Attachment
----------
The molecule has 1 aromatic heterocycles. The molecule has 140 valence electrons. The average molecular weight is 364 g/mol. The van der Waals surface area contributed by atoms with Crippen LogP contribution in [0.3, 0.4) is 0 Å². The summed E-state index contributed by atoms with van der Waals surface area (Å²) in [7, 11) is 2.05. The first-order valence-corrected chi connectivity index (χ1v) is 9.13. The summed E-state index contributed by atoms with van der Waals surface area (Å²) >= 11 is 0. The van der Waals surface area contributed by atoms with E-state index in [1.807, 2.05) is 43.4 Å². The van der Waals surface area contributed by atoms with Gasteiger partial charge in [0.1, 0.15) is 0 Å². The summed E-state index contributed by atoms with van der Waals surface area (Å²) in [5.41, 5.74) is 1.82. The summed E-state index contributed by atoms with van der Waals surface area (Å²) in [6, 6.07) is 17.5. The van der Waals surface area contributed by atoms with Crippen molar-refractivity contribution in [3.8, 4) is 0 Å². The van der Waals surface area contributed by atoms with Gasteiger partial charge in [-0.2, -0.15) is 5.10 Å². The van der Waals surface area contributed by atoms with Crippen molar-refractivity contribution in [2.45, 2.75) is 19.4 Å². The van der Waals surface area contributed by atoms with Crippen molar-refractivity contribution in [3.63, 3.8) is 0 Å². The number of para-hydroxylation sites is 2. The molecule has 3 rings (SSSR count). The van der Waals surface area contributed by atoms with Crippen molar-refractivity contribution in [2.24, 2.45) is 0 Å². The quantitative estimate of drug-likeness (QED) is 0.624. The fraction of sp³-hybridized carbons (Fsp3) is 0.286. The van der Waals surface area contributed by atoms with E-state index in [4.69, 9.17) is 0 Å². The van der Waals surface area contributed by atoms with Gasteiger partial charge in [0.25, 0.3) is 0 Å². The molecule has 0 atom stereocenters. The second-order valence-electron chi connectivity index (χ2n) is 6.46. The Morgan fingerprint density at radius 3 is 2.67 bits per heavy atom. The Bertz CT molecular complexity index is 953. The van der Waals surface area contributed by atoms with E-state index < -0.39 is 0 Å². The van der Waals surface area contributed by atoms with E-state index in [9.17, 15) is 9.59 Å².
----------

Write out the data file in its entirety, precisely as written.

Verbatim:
The molecule has 1 aromatic heterocycles. The molecule has 140 valence electrons. The average molecular weight is 364 g/mol. The van der Waals surface area contributed by atoms with Crippen LogP contribution in [0.3, 0.4) is 0 Å². The summed E-state index contributed by atoms with van der Waals surface area (Å²) in [7, 11) is 2.05. The first-order valence-corrected chi connectivity index (χ1v) is 9.13. The summed E-state index contributed by atoms with van der Waals surface area (Å²) >= 11 is 0. The van der Waals surface area contributed by atoms with E-state index in [1.807, 2.05) is 43.4 Å². The van der Waals surface area contributed by atoms with Gasteiger partial charge in [0.1, 0.15) is 0 Å². The summed E-state index contributed by atoms with van der Waals surface area (Å²) in [5.41, 5.74) is 1.82. The summed E-state index contributed by atoms with van der Waals surface area (Å²) in [6, 6.07) is 17.5. The van der Waals surface area contributed by atoms with Crippen molar-refractivity contribution in [3.8, 4) is 0 Å². The van der Waals surface area contributed by atoms with Gasteiger partial charge in [-0.2, -0.15) is 5.10 Å². The van der Waals surface area contributed by atoms with Crippen molar-refractivity contribution in [2.45, 2.75) is 19.4 Å². The van der Waals surface area contributed by atoms with Crippen molar-refractivity contribution in [3.63, 3.8) is 0 Å². The number of para-hydroxylation sites is 2. The molecule has 3 rings (SSSR count). The van der Waals surface area contributed by atoms with Crippen molar-refractivity contribution in [2.24, 2.45) is 0 Å². The quantitative estimate of drug-likeness (QED) is 0.624. The fraction of sp³-hybridized carbons (Fsp3) is 0.286. The van der Waals surface area contributed by atoms with E-state index in [4.69, 9.17) is 0 Å². The van der Waals surface area contributed by atoms with Gasteiger partial charge in [0.25, 0.3) is 0 Å². The molecule has 0 atom stereocenters. The second-order valence-electron chi connectivity index (χ2n) is 6.46. The Morgan fingerprint density at radius 3 is 2.67 bits per heavy atom. The Bertz CT molecular complexity index is 953. The van der Waals surface area contributed by atoms with E-state index < -0.39 is 0 Å². The van der Waals surface area contributed by atoms with E-state index in [9.17, 15) is 9.59 Å².